1.30pm : Barns Centre (Small Hall) : £free with a ticket

The origins, destiny and development of Sinaia are connected with the Royal House of Romania. Sinaia has the most historical monuments per capita in Romania and is known as The Pearl of the Carpathians. A recognised stop-over point for the Orient Express, Sinaia seemed to concentrate everything valuable in Romania throughout the darkest recent periods of the country’s history. Representatives from all the major European royal families have visited its palaces and now we invite you on a virtual tour.

Sinaia is twinned with Thame and TAL Festival is pleased to play our part in helping to cement this relationship.

Dan Manea is a prize-winning Romanian architect with a long career in the design of buildings across the country. His particular study of Sinaia is driven by its unique and ancient architecture that has survived much of the modern privations that have swept the country

In addition, our very good friends Jim & Sally Turnbull from Chinnor will also be in attendance. They help to run a farming and food enterprise in Romania called “Taste Transylvania” and sell the produce in the UK. Checkout their wonderful work at www.fooddevco.como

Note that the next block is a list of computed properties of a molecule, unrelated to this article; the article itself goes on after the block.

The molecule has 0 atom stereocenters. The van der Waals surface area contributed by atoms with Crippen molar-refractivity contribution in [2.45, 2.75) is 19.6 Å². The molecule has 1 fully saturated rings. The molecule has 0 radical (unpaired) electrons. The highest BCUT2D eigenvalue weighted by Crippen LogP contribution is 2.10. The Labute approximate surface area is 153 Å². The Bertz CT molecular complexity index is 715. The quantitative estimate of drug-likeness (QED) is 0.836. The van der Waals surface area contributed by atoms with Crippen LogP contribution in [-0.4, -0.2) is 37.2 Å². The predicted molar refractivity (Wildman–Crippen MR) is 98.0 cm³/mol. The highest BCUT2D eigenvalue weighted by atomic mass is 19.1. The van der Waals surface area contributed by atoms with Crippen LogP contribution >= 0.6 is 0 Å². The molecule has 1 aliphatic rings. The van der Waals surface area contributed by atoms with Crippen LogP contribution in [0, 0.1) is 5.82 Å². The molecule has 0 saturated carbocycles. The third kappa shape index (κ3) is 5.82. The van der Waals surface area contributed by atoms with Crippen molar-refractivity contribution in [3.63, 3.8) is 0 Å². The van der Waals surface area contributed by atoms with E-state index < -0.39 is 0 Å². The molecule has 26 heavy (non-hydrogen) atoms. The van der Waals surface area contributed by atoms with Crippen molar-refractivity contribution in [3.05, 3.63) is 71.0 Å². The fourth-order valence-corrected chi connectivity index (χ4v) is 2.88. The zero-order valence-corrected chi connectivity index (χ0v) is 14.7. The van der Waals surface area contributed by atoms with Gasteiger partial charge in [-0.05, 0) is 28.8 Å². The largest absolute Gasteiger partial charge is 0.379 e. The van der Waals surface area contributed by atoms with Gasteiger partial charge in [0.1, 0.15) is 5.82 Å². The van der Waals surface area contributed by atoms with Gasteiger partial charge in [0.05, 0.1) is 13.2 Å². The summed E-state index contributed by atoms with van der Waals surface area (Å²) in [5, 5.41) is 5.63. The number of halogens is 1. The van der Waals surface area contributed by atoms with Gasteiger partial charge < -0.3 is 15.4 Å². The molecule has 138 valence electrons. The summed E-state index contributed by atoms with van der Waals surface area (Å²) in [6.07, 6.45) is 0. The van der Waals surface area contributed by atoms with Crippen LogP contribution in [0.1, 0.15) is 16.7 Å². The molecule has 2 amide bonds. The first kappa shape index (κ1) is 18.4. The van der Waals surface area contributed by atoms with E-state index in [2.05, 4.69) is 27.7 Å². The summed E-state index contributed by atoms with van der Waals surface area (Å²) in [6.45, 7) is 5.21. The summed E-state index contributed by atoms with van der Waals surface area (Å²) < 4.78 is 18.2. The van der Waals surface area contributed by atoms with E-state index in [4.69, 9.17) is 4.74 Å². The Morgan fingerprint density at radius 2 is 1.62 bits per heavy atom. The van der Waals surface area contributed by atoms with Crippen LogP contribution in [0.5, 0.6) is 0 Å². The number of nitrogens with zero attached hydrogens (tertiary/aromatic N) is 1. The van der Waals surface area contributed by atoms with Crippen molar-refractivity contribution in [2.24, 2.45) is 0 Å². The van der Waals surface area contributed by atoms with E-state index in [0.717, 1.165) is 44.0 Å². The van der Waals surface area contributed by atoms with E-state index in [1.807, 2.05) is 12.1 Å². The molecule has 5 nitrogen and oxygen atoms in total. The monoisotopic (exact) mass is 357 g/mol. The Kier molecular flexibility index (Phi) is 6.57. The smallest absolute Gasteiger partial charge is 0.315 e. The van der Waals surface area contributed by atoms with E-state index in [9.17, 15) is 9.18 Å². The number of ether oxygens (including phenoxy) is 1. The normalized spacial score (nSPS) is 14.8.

Taste and buy their excellent jams, chutneys, cordials and other foodstuffs - all made in Romania

Click here to book Tickets

Britain’s answer to Bill Bryson

Simon Heffer  : The Age of Decadence (1880-1914)

1.00pm : Town Hall : £9.00 (Concessions £8.00)

The folk-memory of Britain in the years before the Great War is of a powerful, contented, orderly and thriving country. She commanded a vast empire. She bestrode international commerce.

Yet things were very different below the surface. In The Age of Decadence Simon Heffer exposes the contradictions of late Victorian and Edwardian Britain. He shows how attempts to secure vital social reforms prompted the twentieth century’s gravest constitutional crisis and coincided with the worst industrial unrest in British history. He describes how politicians who conceded the vote to millions more men disregarded women so utterly that their public protest bordered on terrorism. He depicts a ruling class that fell prey to degeneracy and scandal. And he concludes with the crisis that in the summer of 1914 threatened the existence of the United Kingdom – a looming civil war in Ireland.

He lights up the era through vivid pen-portraits of the great men and women of the day – including Gladstone, Parnell, Asquith and Churchill, but also Mrs Pankhurst, Beatrice Webb, Baden-Powell, Wilde and Shaw – creating a richly detailed panorama of a great power that, through both accident and arrogance, was forced to face potentially fatal challenges.

Simon Heffer read English at Cambridge and took a PhD in modern history. His previous books include: Moral Desperado: A Life of Thomas Carlyle, Like the Roman: The Life of Enoch Powell, Power and Place: The Political Life of King Edward VII, Nor Shall My Sword: The Reinvention of England, Vaughan Williams, and Strictly English. In a thirty-year career in Fleet Street, he has held senior editorial positions on The Daily Telegraph and The Spectator, and is now a columnist for The Daily and Sunday Telegraphs.